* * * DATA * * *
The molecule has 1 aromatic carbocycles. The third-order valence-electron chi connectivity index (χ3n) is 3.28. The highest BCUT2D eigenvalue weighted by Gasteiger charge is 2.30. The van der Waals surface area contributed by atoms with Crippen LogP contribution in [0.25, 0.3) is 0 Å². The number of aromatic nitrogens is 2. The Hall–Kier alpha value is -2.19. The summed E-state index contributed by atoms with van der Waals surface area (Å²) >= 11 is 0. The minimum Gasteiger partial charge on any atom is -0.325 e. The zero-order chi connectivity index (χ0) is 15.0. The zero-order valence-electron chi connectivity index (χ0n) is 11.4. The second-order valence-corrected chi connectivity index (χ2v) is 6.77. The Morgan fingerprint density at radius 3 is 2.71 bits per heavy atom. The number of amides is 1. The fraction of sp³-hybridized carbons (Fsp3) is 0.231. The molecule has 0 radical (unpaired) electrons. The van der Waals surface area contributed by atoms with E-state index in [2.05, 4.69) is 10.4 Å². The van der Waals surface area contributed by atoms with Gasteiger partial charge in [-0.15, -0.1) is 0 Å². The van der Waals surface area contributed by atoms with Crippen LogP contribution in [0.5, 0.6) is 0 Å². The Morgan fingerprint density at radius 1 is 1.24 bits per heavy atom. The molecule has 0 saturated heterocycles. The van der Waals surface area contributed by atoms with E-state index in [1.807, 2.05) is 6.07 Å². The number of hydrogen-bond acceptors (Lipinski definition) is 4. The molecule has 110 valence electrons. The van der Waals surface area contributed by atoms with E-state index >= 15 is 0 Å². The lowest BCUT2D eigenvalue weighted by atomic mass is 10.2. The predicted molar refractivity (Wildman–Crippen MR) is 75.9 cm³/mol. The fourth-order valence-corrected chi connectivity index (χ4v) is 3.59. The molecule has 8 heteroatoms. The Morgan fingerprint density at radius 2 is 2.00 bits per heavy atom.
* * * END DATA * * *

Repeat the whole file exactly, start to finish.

The molecule has 1 aromatic carbocycles. The third-order valence-electron chi connectivity index (χ3n) is 3.28. The highest BCUT2D eigenvalue weighted by Gasteiger charge is 2.30. The van der Waals surface area contributed by atoms with Crippen LogP contribution in [0.25, 0.3) is 0 Å². The number of aromatic nitrogens is 2. The Hall–Kier alpha value is -2.19. The summed E-state index contributed by atoms with van der Waals surface area (Å²) >= 11 is 0. The minimum Gasteiger partial charge on any atom is -0.325 e. The zero-order chi connectivity index (χ0) is 15.0. The zero-order valence-electron chi connectivity index (χ0n) is 11.4. The second-order valence-corrected chi connectivity index (χ2v) is 6.77. The Morgan fingerprint density at radius 3 is 2.71 bits per heavy atom. The number of amides is 1. The fraction of sp³-hybridized carbons (Fsp3) is 0.231. The molecule has 0 radical (unpaired) electrons. The van der Waals surface area contributed by atoms with E-state index in [2.05, 4.69) is 10.4 Å². The van der Waals surface area contributed by atoms with Gasteiger partial charge in [-0.15, -0.1) is 0 Å². The van der Waals surface area contributed by atoms with Crippen LogP contribution in [0.5, 0.6) is 0 Å². The Morgan fingerprint density at radius 1 is 1.24 bits per heavy atom. The molecule has 0 saturated heterocycles. The van der Waals surface area contributed by atoms with E-state index in [1.807, 2.05) is 6.07 Å². The number of hydrogen-bond acceptors (Lipinski definition) is 4. The molecule has 110 valence electrons. The van der Waals surface area contributed by atoms with E-state index >= 15 is 0 Å². The lowest BCUT2D eigenvalue weighted by atomic mass is 10.2. The predicted molar refractivity (Wildman–Crippen MR) is 75.9 cm³/mol. The fourth-order valence-corrected chi connectivity index (χ4v) is 3.59. The molecule has 8 heteroatoms. The Morgan fingerprint density at radius 2 is 2.00 bits per heavy atom.